Potential problems put early pressure on LaFleur

Bill Huber

Time is running out for the Green Bay Packers.

Sure, the season-opening game at Chicago isn’t for another three weeks. But there are only six training camp practices and two preseason games remaining before Bears Week begins. With that last preseason game dedicated to the end-of-the-depth-chart players and roster battles, there’s really one game remaining to iron out the kinks.

The Packers have a chance to be really good, Thursday night’s woeful 26-13 verdict at the Baltimore Ravens notwithstanding. When Aaron Rodgers and Aaron Jones step on the field together, the offense will improve exponentially over the woeful product that couldn’t get out of its own way on Thursday. The defense, with five high-profile additions, should be infinitely better than the units that finished in the 20s in points allowed each of the past three seasons. But the Ravens unmasked the Packers as a team that might be lacking in physicality.

Physicality shows in the running game. Baltimore outrushed the Packers 171-55. That includes a lopsided 79-7 during the first half, when it was starters vs. starters and top backups vs. top backups.

Sure, a healthy Jones and Jamaal Williams might have changed the equation from Green Bay’s offensive perspective, but there was precious little room for the backs who were on the field. In fact, by our count, the Packers’ backs had 17 yards after contact during the first half, meaning they were routinely hit at or behind the line of scrimmage and had to fight to get even minimal yardage.

On the other side of the ball, Green Bay’s defense has been superb on the practice field and was last week against Houston, but it had a hard time handling the Ravens’ running game. It’s critical to note the Packers didn’t spend much, if any, practice time on the Ravens’ schemes. Still, the inability to handle Mark Ingram and Co. opened the play-action door.

There’s another way to measure physicality, and that’s missed tackles. By our on-the-fly count, obviously unofficial count, the Packers missed 17 tackles compared to only six for the Ravens. Last week, by our count, the Packers missed 19 tackles compared to only four for the Texans. That’s an unsightly 36-10 disparity. Again, the presence of Rodgers and Jones would help change that dynamic, but this is a massive problem that coach Matt LaFleur must get a handle on in short order.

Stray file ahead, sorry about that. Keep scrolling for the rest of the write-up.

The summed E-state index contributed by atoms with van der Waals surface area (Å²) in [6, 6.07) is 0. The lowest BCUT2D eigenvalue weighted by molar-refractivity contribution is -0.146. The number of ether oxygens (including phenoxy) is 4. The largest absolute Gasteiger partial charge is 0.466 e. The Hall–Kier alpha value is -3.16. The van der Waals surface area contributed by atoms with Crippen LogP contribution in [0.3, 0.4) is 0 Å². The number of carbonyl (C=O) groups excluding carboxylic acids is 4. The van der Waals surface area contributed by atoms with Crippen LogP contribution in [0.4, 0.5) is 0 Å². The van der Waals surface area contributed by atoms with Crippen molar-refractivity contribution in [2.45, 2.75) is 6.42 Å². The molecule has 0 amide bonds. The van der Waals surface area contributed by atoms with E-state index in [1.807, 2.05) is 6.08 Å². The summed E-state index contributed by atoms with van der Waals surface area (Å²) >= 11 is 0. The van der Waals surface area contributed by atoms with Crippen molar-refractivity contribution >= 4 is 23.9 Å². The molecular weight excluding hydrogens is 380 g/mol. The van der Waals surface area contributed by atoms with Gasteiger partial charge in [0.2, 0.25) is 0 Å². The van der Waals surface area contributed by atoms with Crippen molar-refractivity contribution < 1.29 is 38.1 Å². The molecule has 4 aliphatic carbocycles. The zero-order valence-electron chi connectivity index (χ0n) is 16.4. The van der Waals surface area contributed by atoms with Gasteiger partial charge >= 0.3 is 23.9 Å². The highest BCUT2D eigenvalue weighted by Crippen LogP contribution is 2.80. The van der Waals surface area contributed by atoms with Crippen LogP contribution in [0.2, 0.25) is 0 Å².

“We’ve got to do a better job in practice, probably up the intensity level a little bit,” LaFleur said. “A little more really wrap(ping) up on thud. That’s how we’ll do a little better.”

And, for the second week in a row, penalties kept pushing the Packers the wrong way. After being flagged 12 times for 102 yards against the Texans, the carnage vs. the Ravens was nine penalties for 67 yards against the Packers compared to four tackles for 40 yards against Baltimore.

Scheme is great on both sides of the ball but scheme doesn’t win games. Never has, never will. LaFleur’s offense isn’t going to work if there isn’t room for the running backs. Without Darrin Hall’s 28-yard run, Green Bay would be averaging 2.65 yards per carry. Defensive coordinator Mike Pettine’s pass-rushing plans will be irrelevant if the defense can’t stop the run and create more third-and-long plays.

Ultimately, what happened at Baltimore doesn’t mean a darned thing. But these early trouble spots will put an early spotlight on LaFleur’s trouble-shooting ability. Regardless of what the calendar might say, he doesn’t have much time.

Comments (2)
No. 1-2
think1sttalk2nd
think1sttalk2nd

If you look at snap counts you see this game was dedication to the end of the roster. Of the snaps on offense nearly 40 percent were given to guys with no realistic chance at the roster. this is giving the benefit of the doubt to marginal guys like D williams and Carson at RB. Account for who is and is not playing and the fact Jim H wants to win pre season and plays for it and this is not so bad until the team basically stops putting any effort out at the end.....but those guys are camp fodder and going anyway

Bill Huber
Bill Huber

Editor

That's how I've tried to discuss missed tackles. Yeah, they've missed a ****load but most of them are by guys who aren't going to be on the team. Heck, talking to Pettine today, I prefaced by second question on tackling by saying something along the lines of, "I've been trying to find the right way to phrase this question for 2 hours, but do you rest a little easier knowing a lot of the misses are from players who probably aren't going to make the team?"


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